The renowned Scottish landscape architect and ecological planning pioneer Ian McHarg was once quoted as saying that if Manitoga was built in Japan, it would have been a “national monument.” “Japan has many such sites, but the United States has only Manitoga, the temple to managed succession, inspired ecological design.”
Manitoga in Garrison, New York has since achieved that distinction and more. It is a National Historic Landmark, an Affiliate Site of the National Trust for Historic Conservation and a World Monuments Watch Site. Officially known as the Manitoga/ The Russell Wright Design Center, it is a place still strongly animated by the vision of its original owner and creator, Midcentury modern designer Russell Wright whose work was strongly influenced by Japanese aesthetics, not least in the way he conceptualized his home / studio (Dragon Rock) and the woodland garden around it.
Dragon Rock at Manitoga
Manitoga studio interior
Wright’s Japanese connection apparently runs deeper than is commonly thought. He also contributed to the cross-fertilization of American and Japanese sensibilities in Modernist aesthetics by serving as an adviser to the post-World War II Japanese government on handcraft design that would resonate with the US export market, according to Japanese Modernist design scholar Yuko Kikuchi.
In Manitoga, which Wright considers as a pinnacle of his career, the Japanese touch is everywhere evident and seamlessly integrated into his nature-centered instinct for design and even his taste for theatrics as a former theater set designer. Dragon Rock is said to be reminiscent of Japanese temple architecture, as executed by architect David L. Leavitt with whom Wright shares a fondness for Japanese design. Leavitt has worked in Japan with the architect Antonin Raymond whose students include the Japanese architect Junzo Yoshimura, creator of the Shofuso Japanese House and Garden in Philadelphia and the traditional teahouse at the Japanese garden in Kykuit, the Rockefeller Estate, Tarrytown, New York.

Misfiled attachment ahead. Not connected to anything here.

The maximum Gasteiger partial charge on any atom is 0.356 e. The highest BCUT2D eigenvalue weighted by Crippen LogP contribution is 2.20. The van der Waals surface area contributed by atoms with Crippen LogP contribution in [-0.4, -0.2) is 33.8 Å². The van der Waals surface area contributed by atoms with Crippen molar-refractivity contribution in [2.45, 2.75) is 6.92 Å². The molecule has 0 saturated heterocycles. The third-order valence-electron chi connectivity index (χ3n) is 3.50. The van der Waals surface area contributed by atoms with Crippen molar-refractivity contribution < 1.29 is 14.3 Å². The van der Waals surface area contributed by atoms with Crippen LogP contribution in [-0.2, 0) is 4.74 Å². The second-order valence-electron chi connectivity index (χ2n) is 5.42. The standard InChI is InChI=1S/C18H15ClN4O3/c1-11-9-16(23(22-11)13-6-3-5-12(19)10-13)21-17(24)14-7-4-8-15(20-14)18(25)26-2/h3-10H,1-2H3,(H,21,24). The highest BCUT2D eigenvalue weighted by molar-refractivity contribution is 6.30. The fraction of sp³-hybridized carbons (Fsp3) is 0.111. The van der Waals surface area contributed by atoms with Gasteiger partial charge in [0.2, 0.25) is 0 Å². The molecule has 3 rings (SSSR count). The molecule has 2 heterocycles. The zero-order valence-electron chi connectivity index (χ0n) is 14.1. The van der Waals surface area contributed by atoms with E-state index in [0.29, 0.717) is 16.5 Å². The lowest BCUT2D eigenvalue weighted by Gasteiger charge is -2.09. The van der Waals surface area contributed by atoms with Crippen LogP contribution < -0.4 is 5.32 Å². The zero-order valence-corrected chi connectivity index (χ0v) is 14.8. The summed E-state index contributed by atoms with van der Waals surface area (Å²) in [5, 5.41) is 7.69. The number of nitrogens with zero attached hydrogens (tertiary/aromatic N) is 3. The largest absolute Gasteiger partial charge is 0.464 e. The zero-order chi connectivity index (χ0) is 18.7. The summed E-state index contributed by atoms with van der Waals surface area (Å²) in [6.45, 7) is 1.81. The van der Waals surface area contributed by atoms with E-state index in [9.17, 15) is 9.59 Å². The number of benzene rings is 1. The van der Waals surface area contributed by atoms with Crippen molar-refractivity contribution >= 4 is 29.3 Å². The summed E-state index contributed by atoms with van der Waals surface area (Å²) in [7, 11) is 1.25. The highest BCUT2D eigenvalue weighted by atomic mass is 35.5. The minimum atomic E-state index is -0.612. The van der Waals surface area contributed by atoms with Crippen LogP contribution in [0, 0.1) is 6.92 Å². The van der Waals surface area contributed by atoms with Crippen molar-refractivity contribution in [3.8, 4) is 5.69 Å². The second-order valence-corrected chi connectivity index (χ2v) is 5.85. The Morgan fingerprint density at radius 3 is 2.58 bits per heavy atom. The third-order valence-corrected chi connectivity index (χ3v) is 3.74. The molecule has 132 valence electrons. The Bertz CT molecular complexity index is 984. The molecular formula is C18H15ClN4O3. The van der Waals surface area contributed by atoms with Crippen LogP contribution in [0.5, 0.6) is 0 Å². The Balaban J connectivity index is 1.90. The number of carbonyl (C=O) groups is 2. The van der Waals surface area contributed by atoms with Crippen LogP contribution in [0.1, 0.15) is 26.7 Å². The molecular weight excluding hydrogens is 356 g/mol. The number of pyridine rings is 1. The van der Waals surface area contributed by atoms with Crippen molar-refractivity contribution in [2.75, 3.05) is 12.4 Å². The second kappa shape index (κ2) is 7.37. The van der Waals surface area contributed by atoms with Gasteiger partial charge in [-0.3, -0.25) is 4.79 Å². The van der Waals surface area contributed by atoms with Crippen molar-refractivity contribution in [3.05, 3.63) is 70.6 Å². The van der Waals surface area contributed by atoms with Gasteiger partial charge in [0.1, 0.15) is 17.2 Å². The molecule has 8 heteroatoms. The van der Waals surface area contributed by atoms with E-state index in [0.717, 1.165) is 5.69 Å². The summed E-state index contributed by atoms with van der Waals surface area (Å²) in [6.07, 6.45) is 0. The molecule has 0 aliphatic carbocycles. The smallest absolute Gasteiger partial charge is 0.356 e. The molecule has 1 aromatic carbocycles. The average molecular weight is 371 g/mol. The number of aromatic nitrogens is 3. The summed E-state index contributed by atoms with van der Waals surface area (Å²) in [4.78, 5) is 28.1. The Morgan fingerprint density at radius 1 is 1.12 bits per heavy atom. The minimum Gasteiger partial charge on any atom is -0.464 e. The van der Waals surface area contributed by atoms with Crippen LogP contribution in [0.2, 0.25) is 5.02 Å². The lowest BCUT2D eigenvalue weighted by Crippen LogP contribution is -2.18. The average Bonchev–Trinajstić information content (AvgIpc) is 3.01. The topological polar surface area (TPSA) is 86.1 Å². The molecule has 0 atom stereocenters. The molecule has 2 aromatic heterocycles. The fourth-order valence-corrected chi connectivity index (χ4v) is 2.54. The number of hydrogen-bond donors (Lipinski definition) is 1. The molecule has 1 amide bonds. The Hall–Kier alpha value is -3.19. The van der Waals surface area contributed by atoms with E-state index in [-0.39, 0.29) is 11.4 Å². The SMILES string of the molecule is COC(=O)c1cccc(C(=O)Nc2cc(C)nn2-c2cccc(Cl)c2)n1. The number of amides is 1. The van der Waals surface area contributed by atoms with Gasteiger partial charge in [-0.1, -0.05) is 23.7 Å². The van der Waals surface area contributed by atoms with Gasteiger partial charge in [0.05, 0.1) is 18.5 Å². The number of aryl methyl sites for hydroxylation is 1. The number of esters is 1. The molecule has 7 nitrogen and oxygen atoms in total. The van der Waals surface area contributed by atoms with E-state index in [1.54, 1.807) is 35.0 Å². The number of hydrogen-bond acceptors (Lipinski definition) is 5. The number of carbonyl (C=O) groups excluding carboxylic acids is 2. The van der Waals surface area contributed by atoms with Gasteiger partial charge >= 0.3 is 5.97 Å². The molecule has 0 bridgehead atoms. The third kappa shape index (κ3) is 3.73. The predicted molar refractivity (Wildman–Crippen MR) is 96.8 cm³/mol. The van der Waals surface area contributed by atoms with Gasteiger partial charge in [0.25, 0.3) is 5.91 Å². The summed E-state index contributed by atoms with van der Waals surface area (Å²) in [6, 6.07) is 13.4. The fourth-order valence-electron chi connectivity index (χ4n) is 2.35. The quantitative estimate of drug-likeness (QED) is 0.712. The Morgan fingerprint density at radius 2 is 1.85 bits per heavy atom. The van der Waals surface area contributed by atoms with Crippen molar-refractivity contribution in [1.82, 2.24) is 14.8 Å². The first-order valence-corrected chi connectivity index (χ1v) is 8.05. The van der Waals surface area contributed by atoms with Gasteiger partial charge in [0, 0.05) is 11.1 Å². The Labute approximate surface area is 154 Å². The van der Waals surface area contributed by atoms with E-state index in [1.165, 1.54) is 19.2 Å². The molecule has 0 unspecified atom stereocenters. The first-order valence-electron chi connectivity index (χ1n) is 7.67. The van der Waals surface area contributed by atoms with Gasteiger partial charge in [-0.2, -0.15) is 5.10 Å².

Dining area from above
Window sill detail
While Dragon Rock has often been compared to the famous Fallingwater house of architect Frank Lloyd Wright (no relation), it seems to fall back more into the landscape, despite a name that’s evocative of a far more conspicuous presence. From the green roofs — revolutionary for a structure built in the early 1950s — to the floor-to-ceiling windows and the tree trunk and natural boulders that define the interiors of the space, Wright was intent on blurring the boundaries between the outdoor and indoor spaces and synthesizing the natural with the man-made, a design sentiment that is also characteristically Japanese. The name of the house itself, derived from the innocent fancy of Wright’s young daughter Annie who imagined a dragon shape in the rock formation, recalls the convention for naming rocks in a Japanese garden for mythical animals.